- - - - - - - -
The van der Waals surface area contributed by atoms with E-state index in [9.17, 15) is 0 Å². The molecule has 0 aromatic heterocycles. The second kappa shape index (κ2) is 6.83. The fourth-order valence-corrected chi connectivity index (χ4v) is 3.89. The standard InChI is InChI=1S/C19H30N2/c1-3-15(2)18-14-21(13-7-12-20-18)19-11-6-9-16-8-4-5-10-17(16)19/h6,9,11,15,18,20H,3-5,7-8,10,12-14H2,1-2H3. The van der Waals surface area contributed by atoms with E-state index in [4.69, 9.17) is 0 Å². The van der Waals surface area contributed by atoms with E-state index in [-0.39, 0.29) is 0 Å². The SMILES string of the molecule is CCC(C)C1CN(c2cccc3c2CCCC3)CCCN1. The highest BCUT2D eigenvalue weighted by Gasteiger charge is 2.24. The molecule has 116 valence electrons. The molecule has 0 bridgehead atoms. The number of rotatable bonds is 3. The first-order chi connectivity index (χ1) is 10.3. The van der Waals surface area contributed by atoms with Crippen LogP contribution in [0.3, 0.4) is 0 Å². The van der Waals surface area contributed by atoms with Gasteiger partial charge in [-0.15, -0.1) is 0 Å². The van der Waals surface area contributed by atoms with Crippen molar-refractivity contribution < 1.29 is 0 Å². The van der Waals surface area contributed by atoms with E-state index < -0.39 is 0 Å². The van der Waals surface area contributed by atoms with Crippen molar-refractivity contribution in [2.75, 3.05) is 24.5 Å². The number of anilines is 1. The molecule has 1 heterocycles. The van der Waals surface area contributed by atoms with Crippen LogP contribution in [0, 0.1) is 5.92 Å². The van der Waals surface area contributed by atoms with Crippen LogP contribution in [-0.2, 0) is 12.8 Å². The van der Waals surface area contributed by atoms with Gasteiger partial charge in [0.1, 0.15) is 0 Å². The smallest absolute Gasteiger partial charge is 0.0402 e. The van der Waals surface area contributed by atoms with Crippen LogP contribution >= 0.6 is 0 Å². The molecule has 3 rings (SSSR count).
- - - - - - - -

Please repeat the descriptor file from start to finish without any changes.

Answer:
The van der Waals surface area contributed by atoms with E-state index in [9.17, 15) is 0 Å². The molecule has 0 aromatic heterocycles. The second kappa shape index (κ2) is 6.83. The fourth-order valence-corrected chi connectivity index (χ4v) is 3.89. The standard InChI is InChI=1S/C19H30N2/c1-3-15(2)18-14-21(13-7-12-20-18)19-11-6-9-16-8-4-5-10-17(16)19/h6,9,11,15,18,20H,3-5,7-8,10,12-14H2,1-2H3. The van der Waals surface area contributed by atoms with E-state index in [4.69, 9.17) is 0 Å². The van der Waals surface area contributed by atoms with E-state index in [-0.39, 0.29) is 0 Å². The SMILES string of the molecule is CCC(C)C1CN(c2cccc3c2CCCC3)CCCN1. The highest BCUT2D eigenvalue weighted by Gasteiger charge is 2.24. The molecule has 116 valence electrons. The molecule has 0 bridgehead atoms. The number of rotatable bonds is 3. The first-order chi connectivity index (χ1) is 10.3. The van der Waals surface area contributed by atoms with Crippen LogP contribution in [0.3, 0.4) is 0 Å². The van der Waals surface area contributed by atoms with Gasteiger partial charge in [-0.15, -0.1) is 0 Å². The van der Waals surface area contributed by atoms with Crippen molar-refractivity contribution < 1.29 is 0 Å². The van der Waals surface area contributed by atoms with E-state index < -0.39 is 0 Å². The van der Waals surface area contributed by atoms with Crippen molar-refractivity contribution in [2.75, 3.05) is 24.5 Å². The number of anilines is 1. The molecule has 1 heterocycles. The van der Waals surface area contributed by atoms with Crippen LogP contribution in [0, 0.1) is 5.92 Å². The van der Waals surface area contributed by atoms with Crippen LogP contribution in [-0.2, 0) is 12.8 Å². The van der Waals surface area contributed by atoms with Gasteiger partial charge in [0.1, 0.15) is 0 Å². The smallest absolute Gasteiger partial charge is 0.0402 e. The van der Waals surface area contributed by atoms with Crippen LogP contribution >= 0.6 is 0 Å². The molecule has 3 rings (SSSR count).